Are the glory days of double-digit comparable-store gains a thing of the past for teen retailer The Buckle Inc.?
This story first appeared in the July 22, 2010 issue of WWD. Subscribe Today.
Once the golden child of specialty retail, Buckle startled analysts earlier this month with a 7.3 percent drop in June comps, far worse than estimates ranging from a small gain to a low-single-digit drop.
The Kearney, Neb.-based firm, which is normally used to taking top honors on comp day, turned in the worst performance of any of the companies reporting, although Limited Brands Inc.’s Bath & Body Works division slipped 8 percent.
Buckle’s chief financial officer, Karen Rhoads, told WWD that the disappointing results were attributable to the “economy” and the “strength of some of the numbers the company is going up against.” Buckle’s long-standing aversion to price promotion may have also played a role.
Still, lower numbers are an unwelcome new experience for Buckle, which ratcheted up 40 successive months of positive comps, many of the double-digit variety, between August 2006 and this January, when it reported a 1.2 percent decline. Before June’s decline, Buckle was down 5.7 percent in April and 5.4 percent in May.
Why the slipup now?
“No promotions were held in June this year, as was the case last year. The firm has just begun to try on denim promotions this week similar to last year,” offered Sterne Agee retail analyst Margaret Whitfield, who said the retailer’s comps would improve starting next month as comparisons become easier. Last year, comps had double-digit increases through May, eased to 9.6 percent in June before coming in at 2.8 percent in July and 3.6 percent in August.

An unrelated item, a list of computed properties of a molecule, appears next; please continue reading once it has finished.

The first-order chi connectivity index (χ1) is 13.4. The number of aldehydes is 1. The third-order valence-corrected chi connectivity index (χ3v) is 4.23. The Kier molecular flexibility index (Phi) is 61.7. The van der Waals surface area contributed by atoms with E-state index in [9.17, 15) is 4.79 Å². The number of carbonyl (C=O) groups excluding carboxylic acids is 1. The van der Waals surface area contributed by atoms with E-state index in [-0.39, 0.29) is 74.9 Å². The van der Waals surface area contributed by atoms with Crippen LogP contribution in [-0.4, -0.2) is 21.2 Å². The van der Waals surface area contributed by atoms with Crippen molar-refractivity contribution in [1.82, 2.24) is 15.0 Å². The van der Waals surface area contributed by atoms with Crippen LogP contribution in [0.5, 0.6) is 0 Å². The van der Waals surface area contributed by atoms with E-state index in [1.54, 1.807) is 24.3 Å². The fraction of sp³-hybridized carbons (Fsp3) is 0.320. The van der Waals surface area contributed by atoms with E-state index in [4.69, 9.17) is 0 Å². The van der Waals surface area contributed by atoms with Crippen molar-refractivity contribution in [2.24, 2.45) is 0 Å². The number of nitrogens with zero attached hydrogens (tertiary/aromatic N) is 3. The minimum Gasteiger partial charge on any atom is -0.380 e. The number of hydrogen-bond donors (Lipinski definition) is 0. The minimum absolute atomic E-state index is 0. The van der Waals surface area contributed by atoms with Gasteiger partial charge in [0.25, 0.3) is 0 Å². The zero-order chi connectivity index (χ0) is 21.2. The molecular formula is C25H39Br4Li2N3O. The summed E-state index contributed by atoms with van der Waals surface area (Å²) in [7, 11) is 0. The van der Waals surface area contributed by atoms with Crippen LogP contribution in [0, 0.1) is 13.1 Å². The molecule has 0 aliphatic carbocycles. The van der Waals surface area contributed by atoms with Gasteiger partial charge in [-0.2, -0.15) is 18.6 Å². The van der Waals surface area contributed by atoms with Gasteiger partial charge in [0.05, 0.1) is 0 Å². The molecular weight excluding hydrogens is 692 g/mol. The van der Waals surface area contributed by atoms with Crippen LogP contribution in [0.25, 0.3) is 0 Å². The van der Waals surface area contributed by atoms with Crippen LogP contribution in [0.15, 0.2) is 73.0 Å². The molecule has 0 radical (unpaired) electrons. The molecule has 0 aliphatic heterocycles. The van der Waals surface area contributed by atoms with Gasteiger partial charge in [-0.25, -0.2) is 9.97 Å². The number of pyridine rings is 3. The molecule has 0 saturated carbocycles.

Nonetheless, in light of what is shaping up to be another price-sensitive year in retailing, a scarcity of promotions from Buckle could account for the dent in sales.
“Typically, our promotions are more event-driven,” added Buckle’s Rhoads, who explained her company has never positioned itself as a “value retailer.”
“We’ve never held any storewide sales,” she said. Markdowns are taken when sell-throughs are low and items have been on the shelf too long.
But Buckle’s palpable success during the height of the recession, a time when consumers were arguably more value-centric, made some analysts wonder if the recent results had more to do with fashion missteps than the company’s promotional cadence.
“The question is if the store is too edgy, too rock ’n’ roll and urban. Has the trend changed?” Cowen & Co. analyst Laura Champine said. “I think it’s too early to call, because they are still comping positively on a two-year basis.”
Providing a simpler explanation, MKM Partners analyst Linda Tsai said, “The record heat probably hurt their denim sales, which were a little over 40 percent of their sales and a higher percentage of gross profits. So yes, albeit disappointing, June might not be representative of the underlying trend because of the unusually hot month.”
Tsai, who rated Buckle’s stock “neutral,” reduced her second-quarter estimates from a profit of 52 cents a share to 48 cents a share after the company missed her comp projection of up 2 percent.
“We expect Buckle to remain under pressure near term, with the best possibility of any upside coming from an improved second-half outlook for the industry,” she said.
Overall, analysts are looking for earnings of 54 cents a share, according to Yahoo Finance. Buckle does not provide future sales or earnings guidance.
Shares closed Wednesday at $28.21, down 24 cents, or 0.8 percent. Since peaking this year at $40.35 on April 23, they have dropped 30 percent. In the same time span, the S&P Retail Index has dropped 20.5 percent.